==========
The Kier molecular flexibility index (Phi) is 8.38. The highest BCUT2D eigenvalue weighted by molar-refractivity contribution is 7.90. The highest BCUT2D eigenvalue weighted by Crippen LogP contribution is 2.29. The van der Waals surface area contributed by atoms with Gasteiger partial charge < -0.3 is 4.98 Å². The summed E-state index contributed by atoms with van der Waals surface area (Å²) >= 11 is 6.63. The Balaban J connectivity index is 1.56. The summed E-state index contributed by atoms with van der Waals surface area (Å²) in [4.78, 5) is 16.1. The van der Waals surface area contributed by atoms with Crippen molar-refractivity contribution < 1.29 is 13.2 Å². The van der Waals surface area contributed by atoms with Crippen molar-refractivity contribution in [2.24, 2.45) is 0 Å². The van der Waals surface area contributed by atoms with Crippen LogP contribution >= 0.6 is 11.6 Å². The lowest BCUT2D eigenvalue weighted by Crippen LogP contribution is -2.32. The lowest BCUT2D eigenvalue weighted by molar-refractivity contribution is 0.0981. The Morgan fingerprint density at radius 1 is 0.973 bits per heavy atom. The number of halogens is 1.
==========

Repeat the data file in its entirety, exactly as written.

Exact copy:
The Kier molecular flexibility index (Phi) is 8.38. The highest BCUT2D eigenvalue weighted by molar-refractivity contribution is 7.90. The highest BCUT2D eigenvalue weighted by Crippen LogP contribution is 2.29. The van der Waals surface area contributed by atoms with Gasteiger partial charge < -0.3 is 4.98 Å². The summed E-state index contributed by atoms with van der Waals surface area (Å²) >= 11 is 6.63. The Balaban J connectivity index is 1.56. The summed E-state index contributed by atoms with van der Waals surface area (Å²) in [4.78, 5) is 16.1. The van der Waals surface area contributed by atoms with Crippen molar-refractivity contribution < 1.29 is 13.2 Å². The van der Waals surface area contributed by atoms with Crippen molar-refractivity contribution in [2.24, 2.45) is 0 Å². The van der Waals surface area contributed by atoms with Crippen LogP contribution >= 0.6 is 11.6 Å². The lowest BCUT2D eigenvalue weighted by Crippen LogP contribution is -2.32. The lowest BCUT2D eigenvalue weighted by molar-refractivity contribution is 0.0981. The Morgan fingerprint density at radius 1 is 0.973 bits per heavy atom. The number of halogens is 1.